Robo-Signing for Credit Card Debt Collection Could Land Banks in Hot Water
When big banks were exposed for falsely attesting to the underlying paperwork in delinquent mortgage lawsuits in the fall of 2010, the resulting robo-signing scandal called into question the legitimacy of roughly two million foreclosures and eventually led to ongoing settlement talks between banks and the federal government now estimated at $25 billion.
But if you think banks have a problem with shoddy documentation when it comes to delinquent mortgages, you should hear how bad theyâve been with delinquent credit cards.
According to one source, tens of millions of credit card accounts are improperly documented, leading to a massive epidemic of robo-signing and falsely-attested statements in millions of credit card lawsuits filed in courtrooms across the country by banks seeking to win judgments against delinquent credit card debtors.
Lawsuits against delinquent borrowers require precise documentation, including original credit agreements and accurate payment histories. But it turns out that documentation isnât being provided. Credit card lawsuits are being attested to by banks with what one judge referred to as ârobo-testimony.â As a result, judgments already granted banks could be overturned and the banks could be sued by state attorneys general or the Consumer Financial Protection Bureau. Itâs possible that those same banks could also be charged by the Justice Department under the Racketeer Influenced and Corrupt Organizations (RICO) Statutes for knowingly selling improperly documented accounts to third-party debt collection agencies, which could themselves sue the banks.
Of course, some third-party debt collection companies that buy credit card debt from banks for pennies on the dollar arenât exactly innocent in all this. Since much of the debt sold to debt collectors is both improperly documented and not legally enforceable because the statute of limitations on the debt has expired, some firms routinely resort to deceptive and illegal tactics to collect the debts. Some of the tactics include failing to tell debtors they canât be sued, tricking debtors into making a single payment on their expired debt (which restarts the clock on old debts), and seemingly offering debtors some debt relief by offering to forgive a portion of the debt and settle for less than what was owed even though, legally, the debtor owes nothing (âRobo-Signing is the Tip of the Iceberg for the Banks,â Money Morning, Feb. 3, 2012).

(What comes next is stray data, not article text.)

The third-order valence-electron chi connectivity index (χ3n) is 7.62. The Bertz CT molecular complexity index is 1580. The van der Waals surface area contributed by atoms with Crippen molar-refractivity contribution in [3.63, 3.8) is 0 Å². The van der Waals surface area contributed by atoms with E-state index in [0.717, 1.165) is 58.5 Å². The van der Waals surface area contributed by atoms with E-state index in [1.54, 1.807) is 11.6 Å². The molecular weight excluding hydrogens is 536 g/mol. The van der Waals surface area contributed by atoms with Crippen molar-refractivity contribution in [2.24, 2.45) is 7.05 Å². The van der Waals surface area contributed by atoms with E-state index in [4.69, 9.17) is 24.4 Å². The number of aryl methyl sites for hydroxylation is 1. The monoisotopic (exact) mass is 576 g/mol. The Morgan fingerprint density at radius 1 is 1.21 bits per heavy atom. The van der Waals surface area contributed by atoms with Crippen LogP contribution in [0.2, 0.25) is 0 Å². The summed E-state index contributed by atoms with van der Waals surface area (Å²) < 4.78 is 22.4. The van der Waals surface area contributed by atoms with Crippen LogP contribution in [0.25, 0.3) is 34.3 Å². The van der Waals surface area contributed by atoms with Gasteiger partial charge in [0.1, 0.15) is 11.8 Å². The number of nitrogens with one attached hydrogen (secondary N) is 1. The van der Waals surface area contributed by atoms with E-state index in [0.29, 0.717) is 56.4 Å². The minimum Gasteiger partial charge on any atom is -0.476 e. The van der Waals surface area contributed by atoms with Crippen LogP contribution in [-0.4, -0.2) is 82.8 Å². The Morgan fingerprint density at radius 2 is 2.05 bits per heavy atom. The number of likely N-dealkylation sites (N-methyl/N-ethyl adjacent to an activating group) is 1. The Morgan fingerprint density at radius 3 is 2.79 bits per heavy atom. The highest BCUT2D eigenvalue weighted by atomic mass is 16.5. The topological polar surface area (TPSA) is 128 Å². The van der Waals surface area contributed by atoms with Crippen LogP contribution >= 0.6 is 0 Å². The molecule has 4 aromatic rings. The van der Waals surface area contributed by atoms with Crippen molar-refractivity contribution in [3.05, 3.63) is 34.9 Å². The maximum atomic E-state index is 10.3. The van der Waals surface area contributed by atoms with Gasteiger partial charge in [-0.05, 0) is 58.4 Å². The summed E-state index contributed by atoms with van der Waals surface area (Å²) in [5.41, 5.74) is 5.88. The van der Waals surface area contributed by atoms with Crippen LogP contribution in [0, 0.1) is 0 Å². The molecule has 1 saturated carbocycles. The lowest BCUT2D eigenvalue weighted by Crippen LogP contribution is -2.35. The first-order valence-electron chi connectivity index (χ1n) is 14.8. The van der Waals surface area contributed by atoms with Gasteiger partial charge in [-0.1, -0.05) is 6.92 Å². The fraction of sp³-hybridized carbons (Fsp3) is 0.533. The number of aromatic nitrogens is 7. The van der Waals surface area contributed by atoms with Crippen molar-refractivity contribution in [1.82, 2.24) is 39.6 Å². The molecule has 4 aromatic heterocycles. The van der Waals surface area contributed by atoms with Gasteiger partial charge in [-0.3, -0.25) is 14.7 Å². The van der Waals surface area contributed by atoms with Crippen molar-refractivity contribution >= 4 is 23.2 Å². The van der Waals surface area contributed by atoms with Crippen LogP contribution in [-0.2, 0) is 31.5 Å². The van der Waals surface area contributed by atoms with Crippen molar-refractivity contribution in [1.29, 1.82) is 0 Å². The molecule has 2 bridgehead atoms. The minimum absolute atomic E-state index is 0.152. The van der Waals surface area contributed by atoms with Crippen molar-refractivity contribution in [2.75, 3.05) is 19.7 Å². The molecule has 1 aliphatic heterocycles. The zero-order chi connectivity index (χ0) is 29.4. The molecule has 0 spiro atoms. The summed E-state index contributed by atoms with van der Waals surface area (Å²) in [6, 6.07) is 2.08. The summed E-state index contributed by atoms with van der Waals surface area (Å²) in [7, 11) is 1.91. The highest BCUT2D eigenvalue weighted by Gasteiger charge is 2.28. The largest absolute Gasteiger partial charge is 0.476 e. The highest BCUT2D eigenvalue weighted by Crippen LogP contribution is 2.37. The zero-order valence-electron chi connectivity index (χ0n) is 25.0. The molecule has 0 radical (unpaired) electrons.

Slowing Lawsuits Could Be a Sign That Banks are Preparing for Legal Battle
The specter of legal action faced by the banks because of the extent of improper documentation and robo-signing in credit card debt lawsuits may already be having an effect on some of the larger lenders. For example, JPMorgan Chase & Co. abruptly abandoned over 1,000 debt collection lawsuits in April 2011. And Erik Kardatzke, a prominent debtor-rights defense attorney of the Florida-based law firm Debt Defense P.L., said in a recent interview that the banks had suddenly stopped filing credit card lawsuits.
“I don’t see any pending suits by JPMorgan Chase or any of the attorneys or law firms that usually work for them,” he said. “I mean, not a single one. This is highly unusual.”
Big banks are already facing stiff legal challenges over the way they robo-signed foreclosure documents. And itâs possible that theyâre slowing credit card lawsuits in preparation for a huge legal battle over using similar tactics in credit card debt cases. If thatâs so, with millions more lawsuits in question, the results could have enormous bottom-line consequences for banks and debt collectors alike.
The New York Times, âForeclosures (Robosigning Scandal and Settlement Talks).â
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